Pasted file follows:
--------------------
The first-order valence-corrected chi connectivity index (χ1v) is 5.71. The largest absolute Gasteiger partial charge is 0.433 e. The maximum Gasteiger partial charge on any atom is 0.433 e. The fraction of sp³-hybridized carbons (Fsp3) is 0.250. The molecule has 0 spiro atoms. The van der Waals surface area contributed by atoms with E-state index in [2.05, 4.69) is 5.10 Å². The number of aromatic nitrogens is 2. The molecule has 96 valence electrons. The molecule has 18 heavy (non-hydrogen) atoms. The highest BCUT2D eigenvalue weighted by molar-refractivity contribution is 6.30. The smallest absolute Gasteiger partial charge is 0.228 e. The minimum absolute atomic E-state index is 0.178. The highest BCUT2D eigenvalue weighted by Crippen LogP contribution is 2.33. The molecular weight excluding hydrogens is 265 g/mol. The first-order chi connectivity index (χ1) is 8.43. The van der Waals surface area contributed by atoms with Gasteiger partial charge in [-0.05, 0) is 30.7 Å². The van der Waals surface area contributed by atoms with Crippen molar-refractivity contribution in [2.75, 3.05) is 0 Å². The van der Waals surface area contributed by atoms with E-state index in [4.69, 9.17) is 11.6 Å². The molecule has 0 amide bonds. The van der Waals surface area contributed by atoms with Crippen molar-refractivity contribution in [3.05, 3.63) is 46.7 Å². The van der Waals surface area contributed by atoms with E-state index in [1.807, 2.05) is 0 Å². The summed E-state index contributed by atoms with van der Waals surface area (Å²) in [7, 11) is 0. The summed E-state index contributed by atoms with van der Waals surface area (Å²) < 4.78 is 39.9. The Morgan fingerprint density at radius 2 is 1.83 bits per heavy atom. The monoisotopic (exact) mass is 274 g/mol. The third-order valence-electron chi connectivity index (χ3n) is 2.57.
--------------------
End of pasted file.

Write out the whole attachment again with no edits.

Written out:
The first-order valence-corrected chi connectivity index (χ1v) is 5.71. The largest absolute Gasteiger partial charge is 0.433 e. The maximum Gasteiger partial charge on any atom is 0.433 e. The fraction of sp³-hybridized carbons (Fsp3) is 0.250. The molecule has 0 spiro atoms. The van der Waals surface area contributed by atoms with E-state index in [2.05, 4.69) is 5.10 Å². The number of aromatic nitrogens is 2. The molecule has 96 valence electrons. The molecule has 18 heavy (non-hydrogen) atoms. The highest BCUT2D eigenvalue weighted by molar-refractivity contribution is 6.30. The smallest absolute Gasteiger partial charge is 0.228 e. The minimum absolute atomic E-state index is 0.178. The highest BCUT2D eigenvalue weighted by Crippen LogP contribution is 2.33. The molecular weight excluding hydrogens is 265 g/mol. The first-order chi connectivity index (χ1) is 8.43. The van der Waals surface area contributed by atoms with Gasteiger partial charge in [-0.05, 0) is 30.7 Å². The van der Waals surface area contributed by atoms with Crippen molar-refractivity contribution in [2.75, 3.05) is 0 Å². The van der Waals surface area contributed by atoms with E-state index in [4.69, 9.17) is 11.6 Å². The molecule has 0 amide bonds. The van der Waals surface area contributed by atoms with Crippen molar-refractivity contribution in [3.05, 3.63) is 46.7 Å². The van der Waals surface area contributed by atoms with E-state index in [1.807, 2.05) is 0 Å². The summed E-state index contributed by atoms with van der Waals surface area (Å²) in [7, 11) is 0. The summed E-state index contributed by atoms with van der Waals surface area (Å²) < 4.78 is 39.9. The Morgan fingerprint density at radius 2 is 1.83 bits per heavy atom. The monoisotopic (exact) mass is 274 g/mol. The third-order valence-electron chi connectivity index (χ3n) is 2.57.